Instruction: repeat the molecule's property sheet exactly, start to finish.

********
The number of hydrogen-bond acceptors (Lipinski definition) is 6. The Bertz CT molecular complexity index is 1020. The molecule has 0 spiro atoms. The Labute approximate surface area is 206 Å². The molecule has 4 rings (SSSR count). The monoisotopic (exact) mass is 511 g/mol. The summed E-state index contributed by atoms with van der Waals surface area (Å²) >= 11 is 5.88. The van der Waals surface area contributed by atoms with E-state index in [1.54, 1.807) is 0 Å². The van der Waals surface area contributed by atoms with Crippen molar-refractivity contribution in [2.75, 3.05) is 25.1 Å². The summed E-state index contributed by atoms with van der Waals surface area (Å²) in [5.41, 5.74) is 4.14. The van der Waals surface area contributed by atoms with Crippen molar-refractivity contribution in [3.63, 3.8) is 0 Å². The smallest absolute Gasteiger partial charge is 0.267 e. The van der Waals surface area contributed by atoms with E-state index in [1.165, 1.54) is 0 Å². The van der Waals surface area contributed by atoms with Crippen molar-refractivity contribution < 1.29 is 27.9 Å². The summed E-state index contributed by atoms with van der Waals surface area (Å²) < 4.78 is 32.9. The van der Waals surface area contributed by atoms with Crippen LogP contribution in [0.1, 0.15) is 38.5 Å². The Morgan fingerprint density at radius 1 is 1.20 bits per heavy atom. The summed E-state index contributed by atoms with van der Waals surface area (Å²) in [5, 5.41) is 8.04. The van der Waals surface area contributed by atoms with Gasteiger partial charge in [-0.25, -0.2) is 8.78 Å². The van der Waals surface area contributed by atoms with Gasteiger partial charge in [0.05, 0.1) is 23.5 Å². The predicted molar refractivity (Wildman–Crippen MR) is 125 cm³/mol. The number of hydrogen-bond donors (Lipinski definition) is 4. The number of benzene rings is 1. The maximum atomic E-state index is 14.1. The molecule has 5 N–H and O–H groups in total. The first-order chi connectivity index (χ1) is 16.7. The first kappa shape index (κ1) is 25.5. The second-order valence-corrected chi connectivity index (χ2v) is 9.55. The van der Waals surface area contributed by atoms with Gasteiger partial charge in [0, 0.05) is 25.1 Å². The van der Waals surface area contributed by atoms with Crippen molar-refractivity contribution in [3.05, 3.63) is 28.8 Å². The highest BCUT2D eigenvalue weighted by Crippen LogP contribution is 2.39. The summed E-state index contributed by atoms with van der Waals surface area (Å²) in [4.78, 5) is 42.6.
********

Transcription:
The number of hydrogen-bond acceptors (Lipinski definition) is 6. The Bertz CT molecular complexity index is 1020. The molecule has 0 spiro atoms. The Labute approximate surface area is 206 Å². The molecule has 4 rings (SSSR count). The monoisotopic (exact) mass is 511 g/mol. The summed E-state index contributed by atoms with van der Waals surface area (Å²) >= 11 is 5.88. The van der Waals surface area contributed by atoms with E-state index in [1.54, 1.807) is 0 Å². The van der Waals surface area contributed by atoms with Crippen molar-refractivity contribution in [2.75, 3.05) is 25.1 Å². The summed E-state index contributed by atoms with van der Waals surface area (Å²) in [5.41, 5.74) is 4.14. The van der Waals surface area contributed by atoms with Crippen molar-refractivity contribution in [3.63, 3.8) is 0 Å². The smallest absolute Gasteiger partial charge is 0.267 e. The van der Waals surface area contributed by atoms with E-state index in [1.165, 1.54) is 0 Å². The van der Waals surface area contributed by atoms with Crippen molar-refractivity contribution < 1.29 is 27.9 Å². The summed E-state index contributed by atoms with van der Waals surface area (Å²) < 4.78 is 32.9. The van der Waals surface area contributed by atoms with Crippen LogP contribution in [0.1, 0.15) is 38.5 Å². The Morgan fingerprint density at radius 1 is 1.20 bits per heavy atom. The summed E-state index contributed by atoms with van der Waals surface area (Å²) in [5, 5.41) is 8.04. The van der Waals surface area contributed by atoms with Gasteiger partial charge in [-0.25, -0.2) is 8.78 Å². The van der Waals surface area contributed by atoms with Gasteiger partial charge in [0.05, 0.1) is 23.5 Å². The predicted molar refractivity (Wildman–Crippen MR) is 125 cm³/mol. The number of hydrogen-bond donors (Lipinski definition) is 4. The number of benzene rings is 1. The maximum atomic E-state index is 14.1. The molecule has 5 N–H and O–H groups in total. The first-order chi connectivity index (χ1) is 16.7. The first kappa shape index (κ1) is 25.5. The second-order valence-corrected chi connectivity index (χ2v) is 9.55. The van der Waals surface area contributed by atoms with Gasteiger partial charge in [0, 0.05) is 25.1 Å². The van der Waals surface area contributed by atoms with Crippen molar-refractivity contribution in [3.05, 3.63) is 28.8 Å². The highest BCUT2D eigenvalue weighted by Crippen LogP contribution is 2.39. The summed E-state index contributed by atoms with van der Waals surface area (Å²) in [4.78, 5) is 42.6.